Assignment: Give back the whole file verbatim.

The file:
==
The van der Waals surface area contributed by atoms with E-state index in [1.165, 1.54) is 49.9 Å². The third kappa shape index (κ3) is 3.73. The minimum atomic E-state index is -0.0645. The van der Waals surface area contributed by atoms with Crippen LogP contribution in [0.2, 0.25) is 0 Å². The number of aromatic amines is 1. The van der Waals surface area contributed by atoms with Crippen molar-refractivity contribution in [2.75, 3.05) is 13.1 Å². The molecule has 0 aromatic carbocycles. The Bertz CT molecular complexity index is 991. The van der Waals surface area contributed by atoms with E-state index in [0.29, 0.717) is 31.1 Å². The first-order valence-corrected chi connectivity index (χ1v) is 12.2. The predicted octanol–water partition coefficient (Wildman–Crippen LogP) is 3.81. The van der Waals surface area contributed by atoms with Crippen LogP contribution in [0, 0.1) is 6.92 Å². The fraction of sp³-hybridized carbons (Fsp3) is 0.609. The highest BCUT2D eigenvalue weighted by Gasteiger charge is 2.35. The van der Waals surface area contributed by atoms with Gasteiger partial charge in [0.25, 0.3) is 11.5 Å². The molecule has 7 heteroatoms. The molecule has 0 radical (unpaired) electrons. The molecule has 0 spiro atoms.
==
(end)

The van der Waals surface area contributed by atoms with E-state index in [1.165, 1.54) is 49.9 Å². The third kappa shape index (κ3) is 3.73. The minimum atomic E-state index is -0.0645. The van der Waals surface area contributed by atoms with Crippen LogP contribution in [0.2, 0.25) is 0 Å². The number of aromatic amines is 1. The van der Waals surface area contributed by atoms with Crippen molar-refractivity contribution in [2.75, 3.05) is 13.1 Å². The molecule has 0 aromatic carbocycles. The Bertz CT molecular complexity index is 991. The van der Waals surface area contributed by atoms with E-state index in [0.29, 0.717) is 31.1 Å². The first-order valence-corrected chi connectivity index (χ1v) is 12.2. The predicted octanol–water partition coefficient (Wildman–Crippen LogP) is 3.81. The van der Waals surface area contributed by atoms with Crippen LogP contribution in [0, 0.1) is 6.92 Å². The fraction of sp³-hybridized carbons (Fsp3) is 0.609. The highest BCUT2D eigenvalue weighted by Gasteiger charge is 2.35. The van der Waals surface area contributed by atoms with Gasteiger partial charge in [0.25, 0.3) is 11.5 Å². The molecule has 7 heteroatoms. The molecule has 0 radical (unpaired) electrons. The molecule has 0 spiro atoms.